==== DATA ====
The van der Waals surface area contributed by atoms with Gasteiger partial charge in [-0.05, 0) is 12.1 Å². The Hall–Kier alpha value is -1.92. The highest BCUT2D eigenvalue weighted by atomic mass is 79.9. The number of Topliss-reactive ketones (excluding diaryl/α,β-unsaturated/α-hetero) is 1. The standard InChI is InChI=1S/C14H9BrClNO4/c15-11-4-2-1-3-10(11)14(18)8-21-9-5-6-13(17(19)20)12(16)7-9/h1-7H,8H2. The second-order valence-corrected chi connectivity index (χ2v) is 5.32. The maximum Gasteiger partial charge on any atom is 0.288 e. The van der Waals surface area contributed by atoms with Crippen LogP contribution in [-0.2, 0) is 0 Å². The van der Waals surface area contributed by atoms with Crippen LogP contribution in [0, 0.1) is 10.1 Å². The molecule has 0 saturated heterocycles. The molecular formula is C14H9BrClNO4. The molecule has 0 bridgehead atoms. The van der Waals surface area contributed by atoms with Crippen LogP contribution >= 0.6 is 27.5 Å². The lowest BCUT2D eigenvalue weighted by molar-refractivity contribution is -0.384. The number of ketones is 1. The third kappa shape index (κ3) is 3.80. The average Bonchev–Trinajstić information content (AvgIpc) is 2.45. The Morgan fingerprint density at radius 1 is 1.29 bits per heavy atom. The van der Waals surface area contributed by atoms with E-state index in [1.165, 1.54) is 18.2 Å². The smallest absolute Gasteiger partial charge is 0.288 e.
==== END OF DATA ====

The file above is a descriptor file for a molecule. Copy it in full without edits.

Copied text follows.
The van der Waals surface area contributed by atoms with Gasteiger partial charge in [-0.05, 0) is 12.1 Å². The Hall–Kier alpha value is -1.92. The highest BCUT2D eigenvalue weighted by atomic mass is 79.9. The number of Topliss-reactive ketones (excluding diaryl/α,β-unsaturated/α-hetero) is 1. The standard InChI is InChI=1S/C14H9BrClNO4/c15-11-4-2-1-3-10(11)14(18)8-21-9-5-6-13(17(19)20)12(16)7-9/h1-7H,8H2. The second-order valence-corrected chi connectivity index (χ2v) is 5.32. The maximum Gasteiger partial charge on any atom is 0.288 e. The van der Waals surface area contributed by atoms with Crippen LogP contribution in [-0.2, 0) is 0 Å². The van der Waals surface area contributed by atoms with Crippen LogP contribution in [0, 0.1) is 10.1 Å². The molecule has 0 saturated heterocycles. The molecular formula is C14H9BrClNO4. The molecule has 0 bridgehead atoms. The van der Waals surface area contributed by atoms with Crippen LogP contribution >= 0.6 is 27.5 Å². The lowest BCUT2D eigenvalue weighted by molar-refractivity contribution is -0.384. The number of ketones is 1. The third kappa shape index (κ3) is 3.80. The average Bonchev–Trinajstić information content (AvgIpc) is 2.45. The Morgan fingerprint density at radius 1 is 1.29 bits per heavy atom. The van der Waals surface area contributed by atoms with E-state index in [1.165, 1.54) is 18.2 Å². The smallest absolute Gasteiger partial charge is 0.288 e.